So we’re redesigning yellowpencil.com. Our website is ancient by Internet standards (2012 is basically the dark ages), and our company’s grown a lot since the last iteration. We have different things to say to different people these days.
But it’s tough to find time to deliver internal (aka non-billable) projects in between all that client work. And like our clients, we’re dealing with timeline and budget constraints. So we’re making some major changes to our process, so we can be nimble and flexible while still delivering high quality work.
Our goal is to make our process as lean as possible, while still getting the insight and feedback we need to be successful and make sure everyone’s happy with the final product. This will be the first step in redesigning our entire company’s project process into a Leaner (yes, capital “L”) model.
So in this ongoing series of blog posts, I’ll be taking you through our experiments with the new yellowpencil.com project process. You can learn from our successes and not-so-successes, and maybe try it out yourself.
Discovery is the first part of all of our projects: we have to get to know our client and what we want to achieve. Our usual discovery process is pretty thorough. Since our projects usually last a year or more, we sometimes spend weeks talking to stakeholders and users to find out everything we can about an organization. This wouldn’t cut it for yellowpencil.com – we don’t have enough time, and we already know a fair bit about the company and the requirements, since, you know... we work there.
So we pared down our usual discovery activities and deliverables and stuck to:
A prioritized (and quick) list of requirement epics
We created a concise list of epics that capture the scope and priority of the things we wanted to accomplish with our new website. This list was definitely not as detailed as what we’d create for a real client, but that was the point – we wanted to get the major requirements down on paper as quickly as possible so we could move on. Our leadership team went through the list and prioritized them.
Why this was awesome: It got our leadership focused on priorities instead of I-want-it-alls. They understand that we’ll build the stuff that most benefits us, but we might not have time for everything. Ideal in a small budget and short timeline situation. It also keeps the project team focused on the highest-value work.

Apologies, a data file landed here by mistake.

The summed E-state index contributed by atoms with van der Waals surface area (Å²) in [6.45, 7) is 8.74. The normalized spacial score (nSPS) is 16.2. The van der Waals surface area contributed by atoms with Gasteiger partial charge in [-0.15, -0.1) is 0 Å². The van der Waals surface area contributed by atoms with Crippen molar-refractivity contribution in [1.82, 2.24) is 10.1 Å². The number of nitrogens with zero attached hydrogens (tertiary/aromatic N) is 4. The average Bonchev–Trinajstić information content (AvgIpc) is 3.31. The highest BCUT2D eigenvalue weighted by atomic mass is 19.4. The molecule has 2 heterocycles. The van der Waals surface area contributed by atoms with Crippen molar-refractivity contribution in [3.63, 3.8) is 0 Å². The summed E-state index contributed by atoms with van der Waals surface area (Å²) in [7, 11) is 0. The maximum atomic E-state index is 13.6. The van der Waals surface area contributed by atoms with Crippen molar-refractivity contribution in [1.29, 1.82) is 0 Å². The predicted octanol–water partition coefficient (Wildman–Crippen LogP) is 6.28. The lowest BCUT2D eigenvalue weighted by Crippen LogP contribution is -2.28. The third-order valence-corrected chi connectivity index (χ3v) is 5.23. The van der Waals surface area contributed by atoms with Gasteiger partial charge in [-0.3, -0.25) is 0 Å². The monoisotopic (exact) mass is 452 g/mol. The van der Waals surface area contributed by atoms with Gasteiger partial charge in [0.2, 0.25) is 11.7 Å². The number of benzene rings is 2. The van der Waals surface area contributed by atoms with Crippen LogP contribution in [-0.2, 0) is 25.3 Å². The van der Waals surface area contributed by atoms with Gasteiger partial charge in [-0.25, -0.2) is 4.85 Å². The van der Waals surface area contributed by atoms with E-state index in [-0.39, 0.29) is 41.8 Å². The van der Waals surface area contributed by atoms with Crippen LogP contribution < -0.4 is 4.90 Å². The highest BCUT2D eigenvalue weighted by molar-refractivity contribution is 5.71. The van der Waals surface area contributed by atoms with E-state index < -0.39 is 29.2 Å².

Post-it note user profiles
Actual user research can take a lot of time and budget. We had neither, so formal user research was out. But! We still wanted to make sure we weren’t designing for ourselves – it’s hard to avoid bias when you’re designing for your own company.
So we spent a morning creating what we call “post-it note user profiles” – quick, messy stories about our five most important user groups, like “Robert the municipal government CIO”, and “Sarah the transit company communications manager.” We defined their traits, motivations, and pain points to help us create better content for their needs.
Why this was awesome: Statistically significant? Okay, maybe not. But they’ll help align our project team and stakeholders on who we’re designing for, and help us prioritize features and content according to our audiences and what they need.
Collaborative competitive audit
We do competitive audits for almost every client. They help both our team and the client’s team get to know the competitive landscape, and gather ideas for the project. But they’re usually pretty hefty documents – 40 pages or more. We needed the insight without the documentation burden.
So we did a collaborative competitive audit. We developed a series of questions based on our requirements (“How do other companies communicate their culture?” “How do other companies explain their process?”), and got everyone in the company to throw examples into a collaborative Google Docs presentation. Then we spent half an hour at beer ‘o clock discussing what works and what doesn’t work on all the examples we pulled together.
Why this was awesome: it let us have a collaborative, critical examination, instead of a passive, one-sided document review. We all examined our assumptions and dissected what was really working on the examples we found, leading to more considered design work later on.
Internal card sort
We ran an online card sort (using our very favourite tool, OptimalSort) with the whole YP team. We analyzed the results and did a short presentation on our findings to the whole company.
So why test with YP employees when the whole point of the website is to talk to external users, you ask?
Good question. You see, this one wasn’t so much to get insights on the IA or navigation structure. Our goal here (somewhat sneaky, I’ll admit) was to teach the rest of our team – developers, project managers, system admins – about our creative process. How do you organize website content? How do you label it? It ain’t easy, folks! The process gave everyone on our team a chance to be an IA-for-a-day, and gave them tonnes of insight into how we work: the activities we do, the insights we look for, and how we use our research to inform the design.
Why this was awesome: everyone felt bought-in and involved in the process, leading to a happier team and more support for the project.
So what’s next?
We’re now knee-deep in the design and content creation process, creating wireframes, content models, and style tiles. Stay tuned for more blog posts about our design process (and the final product, of course).
And hey, if you have questions about our lean discovery process, give me a shout! Would love to talk more about what we’ve learned in our journey so far.